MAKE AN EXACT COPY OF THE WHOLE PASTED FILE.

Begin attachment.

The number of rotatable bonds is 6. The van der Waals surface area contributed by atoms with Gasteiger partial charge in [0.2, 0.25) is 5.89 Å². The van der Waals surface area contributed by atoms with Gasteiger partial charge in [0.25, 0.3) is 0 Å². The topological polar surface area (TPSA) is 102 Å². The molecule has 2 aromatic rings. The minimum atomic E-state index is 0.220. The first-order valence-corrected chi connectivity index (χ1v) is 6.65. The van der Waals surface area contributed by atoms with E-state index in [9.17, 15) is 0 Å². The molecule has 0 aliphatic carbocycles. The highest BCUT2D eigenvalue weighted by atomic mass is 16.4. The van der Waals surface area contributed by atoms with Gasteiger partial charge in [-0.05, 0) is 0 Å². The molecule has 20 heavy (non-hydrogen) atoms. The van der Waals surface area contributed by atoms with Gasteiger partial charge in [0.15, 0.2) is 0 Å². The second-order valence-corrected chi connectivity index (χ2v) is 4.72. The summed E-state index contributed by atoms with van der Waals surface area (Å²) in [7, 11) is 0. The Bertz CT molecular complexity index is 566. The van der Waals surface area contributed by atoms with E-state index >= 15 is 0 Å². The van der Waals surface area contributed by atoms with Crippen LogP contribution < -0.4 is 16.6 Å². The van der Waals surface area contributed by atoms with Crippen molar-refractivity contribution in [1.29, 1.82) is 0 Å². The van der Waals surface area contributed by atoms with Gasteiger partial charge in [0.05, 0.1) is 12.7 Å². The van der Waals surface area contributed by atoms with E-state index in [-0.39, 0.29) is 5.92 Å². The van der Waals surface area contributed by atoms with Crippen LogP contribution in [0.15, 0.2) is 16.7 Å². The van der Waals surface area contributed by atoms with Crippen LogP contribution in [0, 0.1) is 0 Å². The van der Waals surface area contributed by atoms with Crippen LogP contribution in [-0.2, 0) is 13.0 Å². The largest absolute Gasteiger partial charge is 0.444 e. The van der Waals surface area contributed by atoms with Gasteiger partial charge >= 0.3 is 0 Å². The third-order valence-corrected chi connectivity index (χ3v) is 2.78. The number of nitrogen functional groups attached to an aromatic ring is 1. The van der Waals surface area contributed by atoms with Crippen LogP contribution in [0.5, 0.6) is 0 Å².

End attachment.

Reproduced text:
The number of rotatable bonds is 6. The van der Waals surface area contributed by atoms with Gasteiger partial charge in [0.2, 0.25) is 5.89 Å². The van der Waals surface area contributed by atoms with Gasteiger partial charge in [0.25, 0.3) is 0 Å². The topological polar surface area (TPSA) is 102 Å². The molecule has 2 aromatic rings. The minimum atomic E-state index is 0.220. The first-order valence-corrected chi connectivity index (χ1v) is 6.65. The van der Waals surface area contributed by atoms with E-state index in [9.17, 15) is 0 Å². The molecule has 0 aliphatic carbocycles. The highest BCUT2D eigenvalue weighted by atomic mass is 16.4. The van der Waals surface area contributed by atoms with Gasteiger partial charge in [-0.05, 0) is 0 Å². The molecule has 20 heavy (non-hydrogen) atoms. The van der Waals surface area contributed by atoms with Gasteiger partial charge in [0.15, 0.2) is 0 Å². The second-order valence-corrected chi connectivity index (χ2v) is 4.72. The summed E-state index contributed by atoms with van der Waals surface area (Å²) in [7, 11) is 0. The Bertz CT molecular complexity index is 566. The van der Waals surface area contributed by atoms with E-state index >= 15 is 0 Å². The van der Waals surface area contributed by atoms with Crippen LogP contribution < -0.4 is 16.6 Å². The van der Waals surface area contributed by atoms with Crippen molar-refractivity contribution in [1.29, 1.82) is 0 Å². The van der Waals surface area contributed by atoms with Gasteiger partial charge in [0.05, 0.1) is 12.7 Å². The van der Waals surface area contributed by atoms with E-state index in [-0.39, 0.29) is 5.92 Å². The van der Waals surface area contributed by atoms with Crippen LogP contribution in [0.15, 0.2) is 16.7 Å². The van der Waals surface area contributed by atoms with Crippen LogP contribution in [0, 0.1) is 0 Å². The van der Waals surface area contributed by atoms with Crippen LogP contribution in [-0.2, 0) is 13.0 Å². The largest absolute Gasteiger partial charge is 0.444 e. The van der Waals surface area contributed by atoms with Gasteiger partial charge >= 0.3 is 0 Å². The third-order valence-corrected chi connectivity index (χ3v) is 2.78. The number of nitrogen functional groups attached to an aromatic ring is 1. The van der Waals surface area contributed by atoms with Crippen LogP contribution in [0.5, 0.6) is 0 Å².